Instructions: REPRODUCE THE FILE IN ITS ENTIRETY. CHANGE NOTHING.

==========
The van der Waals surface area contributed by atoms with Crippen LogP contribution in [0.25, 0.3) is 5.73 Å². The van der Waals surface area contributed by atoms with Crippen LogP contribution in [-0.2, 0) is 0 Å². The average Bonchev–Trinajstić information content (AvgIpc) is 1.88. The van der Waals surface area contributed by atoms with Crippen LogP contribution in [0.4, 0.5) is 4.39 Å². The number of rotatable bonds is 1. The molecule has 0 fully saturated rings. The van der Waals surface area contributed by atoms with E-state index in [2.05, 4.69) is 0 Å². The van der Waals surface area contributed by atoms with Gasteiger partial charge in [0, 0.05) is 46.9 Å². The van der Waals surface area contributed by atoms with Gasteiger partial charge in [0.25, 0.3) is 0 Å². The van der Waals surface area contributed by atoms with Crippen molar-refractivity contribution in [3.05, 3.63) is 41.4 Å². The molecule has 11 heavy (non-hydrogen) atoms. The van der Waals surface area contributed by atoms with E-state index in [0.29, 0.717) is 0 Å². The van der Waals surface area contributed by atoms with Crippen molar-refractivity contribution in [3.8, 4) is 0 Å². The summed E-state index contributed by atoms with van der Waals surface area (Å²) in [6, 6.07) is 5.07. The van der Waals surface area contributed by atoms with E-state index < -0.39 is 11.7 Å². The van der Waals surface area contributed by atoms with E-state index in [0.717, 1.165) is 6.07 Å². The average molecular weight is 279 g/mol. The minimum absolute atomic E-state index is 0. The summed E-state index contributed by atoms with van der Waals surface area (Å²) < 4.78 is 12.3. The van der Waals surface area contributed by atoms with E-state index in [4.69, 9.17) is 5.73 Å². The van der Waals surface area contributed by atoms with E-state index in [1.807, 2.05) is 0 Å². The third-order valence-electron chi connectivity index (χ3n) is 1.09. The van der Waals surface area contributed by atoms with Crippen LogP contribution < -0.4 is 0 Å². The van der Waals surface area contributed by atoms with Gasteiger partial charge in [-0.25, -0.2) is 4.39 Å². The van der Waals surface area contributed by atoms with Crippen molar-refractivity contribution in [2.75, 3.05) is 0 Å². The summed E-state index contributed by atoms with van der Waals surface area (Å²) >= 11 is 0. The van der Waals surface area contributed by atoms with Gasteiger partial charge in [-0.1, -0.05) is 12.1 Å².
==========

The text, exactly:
The van der Waals surface area contributed by atoms with Crippen LogP contribution in [0.25, 0.3) is 5.73 Å². The van der Waals surface area contributed by atoms with Crippen LogP contribution in [-0.2, 0) is 0 Å². The average Bonchev–Trinajstić information content (AvgIpc) is 1.88. The van der Waals surface area contributed by atoms with Crippen LogP contribution in [0.4, 0.5) is 4.39 Å². The number of rotatable bonds is 1. The molecule has 0 fully saturated rings. The van der Waals surface area contributed by atoms with E-state index in [2.05, 4.69) is 0 Å². The van der Waals surface area contributed by atoms with Gasteiger partial charge in [0, 0.05) is 46.9 Å². The van der Waals surface area contributed by atoms with Gasteiger partial charge in [0.25, 0.3) is 0 Å². The van der Waals surface area contributed by atoms with Crippen molar-refractivity contribution in [3.05, 3.63) is 41.4 Å². The molecule has 11 heavy (non-hydrogen) atoms. The van der Waals surface area contributed by atoms with E-state index in [0.29, 0.717) is 0 Å². The van der Waals surface area contributed by atoms with Crippen molar-refractivity contribution in [3.8, 4) is 0 Å². The summed E-state index contributed by atoms with van der Waals surface area (Å²) in [6, 6.07) is 5.07. The van der Waals surface area contributed by atoms with E-state index < -0.39 is 11.7 Å². The van der Waals surface area contributed by atoms with E-state index in [0.717, 1.165) is 6.07 Å². The average molecular weight is 279 g/mol. The minimum absolute atomic E-state index is 0. The summed E-state index contributed by atoms with van der Waals surface area (Å²) < 4.78 is 12.3. The van der Waals surface area contributed by atoms with E-state index in [4.69, 9.17) is 5.73 Å². The van der Waals surface area contributed by atoms with E-state index in [1.807, 2.05) is 0 Å². The third-order valence-electron chi connectivity index (χ3n) is 1.09. The van der Waals surface area contributed by atoms with Crippen LogP contribution < -0.4 is 0 Å². The van der Waals surface area contributed by atoms with Gasteiger partial charge in [-0.25, -0.2) is 4.39 Å². The van der Waals surface area contributed by atoms with Crippen molar-refractivity contribution in [2.75, 3.05) is 0 Å². The summed E-state index contributed by atoms with van der Waals surface area (Å²) >= 11 is 0. The van der Waals surface area contributed by atoms with Gasteiger partial charge in [-0.1, -0.05) is 12.1 Å².